The old South Ferry subway station will be temporarily reopened in April
Downtown subway riders will soon return to their former routes, with South Ferry subway service to be restored via the original loop station the first week of April 2013. Governor Andrew Cuomo announced the 1-train service restoration today, improving access to Whitehall Ferry Terminal and Lower Manhattan for more than 10,000 daily riders.
"The MTA has a long, tough job ahead as it tackles the immense job of virtually rebuilding the new South Ferry terminal station that was flooded 80 feet deep during Superstorm Sandy," Governor Cuomo said. "For the extended period of time it will take for this work to be completed, we are returning the old station in the complex to service, making travel easier and more convenient for Staten Islanders and others who work and visit this area."
The South Ferry Terminal was rebuilt and opened as a $535 million, state-of-the-art transit facility in 2009, replacing the century-old station, which was sealed off and decommissioned. But during the October 29th hurricane, the storm surge sent a torrent of salt water into the new terminal. An estimated 15 million gallons of water from New York Harbor filled the entire station from the tracks to above street level. All electrical and mechanical systems and components were destroyed and the station was rendered unusable.
Read more about the storm's effects on South Ferry Terminal here.
Since early November, 1 trains have terminated several blocks north at Rector Street. Faced with an estimated two-year timeline for restoring the new South Ferry station, MTA New York City Transit (NYCT) studied the former loop station, located directly above it. The station is on a sharp curve and requires moveable platform edge extenders to bridge gaps between the platform and the cars, and it can accommodate only five cars of a 10-car subway train.
The estimated $2 million to return the old South Ferry loop to service includes refurbishing the moveable platform-edge extenders and replacing pistons and other components. Crews must install new utilities, closed-circuit television systems to monitor the platform, customer-assistance intercoms, cameras, and radio communications in the dispatcher's office. Turnstiles, lighting, and general wall repair also is essential.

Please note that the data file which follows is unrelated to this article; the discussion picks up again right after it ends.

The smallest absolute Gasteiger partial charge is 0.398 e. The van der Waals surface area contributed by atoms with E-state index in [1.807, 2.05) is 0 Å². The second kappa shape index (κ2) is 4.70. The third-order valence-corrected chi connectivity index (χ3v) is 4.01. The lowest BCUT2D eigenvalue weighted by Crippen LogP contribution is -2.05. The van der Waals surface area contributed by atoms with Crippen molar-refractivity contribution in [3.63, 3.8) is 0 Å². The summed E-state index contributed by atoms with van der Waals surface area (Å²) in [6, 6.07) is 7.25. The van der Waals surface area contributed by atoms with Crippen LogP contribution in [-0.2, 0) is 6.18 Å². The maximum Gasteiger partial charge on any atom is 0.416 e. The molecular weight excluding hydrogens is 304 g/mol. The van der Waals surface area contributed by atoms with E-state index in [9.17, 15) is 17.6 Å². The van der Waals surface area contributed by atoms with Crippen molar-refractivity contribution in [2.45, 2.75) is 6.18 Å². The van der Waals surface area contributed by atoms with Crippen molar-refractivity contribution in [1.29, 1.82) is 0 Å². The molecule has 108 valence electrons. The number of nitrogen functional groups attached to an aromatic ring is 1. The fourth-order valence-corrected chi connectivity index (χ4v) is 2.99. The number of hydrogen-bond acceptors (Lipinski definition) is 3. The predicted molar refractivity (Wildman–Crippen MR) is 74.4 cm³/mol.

Other work includes opening a brand-new connection point between the new station's mezzanine and the old loop station -- which will allow a transfer between the 1 train and the R train's Whitehall Street station.
"As MTA New York City Transit assessed the extent of damage to the new South Ferry station, it became clear that the time necessary to repair it would be too long a period to deny our customers a direct link to Lower Manhattan," said MTA Interim Executive Director Thomas Prendergast. "We are working to ensure that all elements and systems are fully operational, safe and reliable before restoring service to the old station, but our primary goal remains restoring the new South Ferry station as soon as possible."
The Federal Transit Administration has reimbursed NYCT for an initial $629,100 of recovery work at the new South Ferry station, which included pumping out water, removing debris, assessing damage and inspecting equipment.
This initial FTA funding reimburses the MTA for costs incurred during preparation for the storm through January 29th. It is the first round of funding the MTA has received to help recover from Sandy and rebuild with more resilient components. The MTA is working closely with the FTA to pursue reimbursement for the costs of rebuilding the devastated station.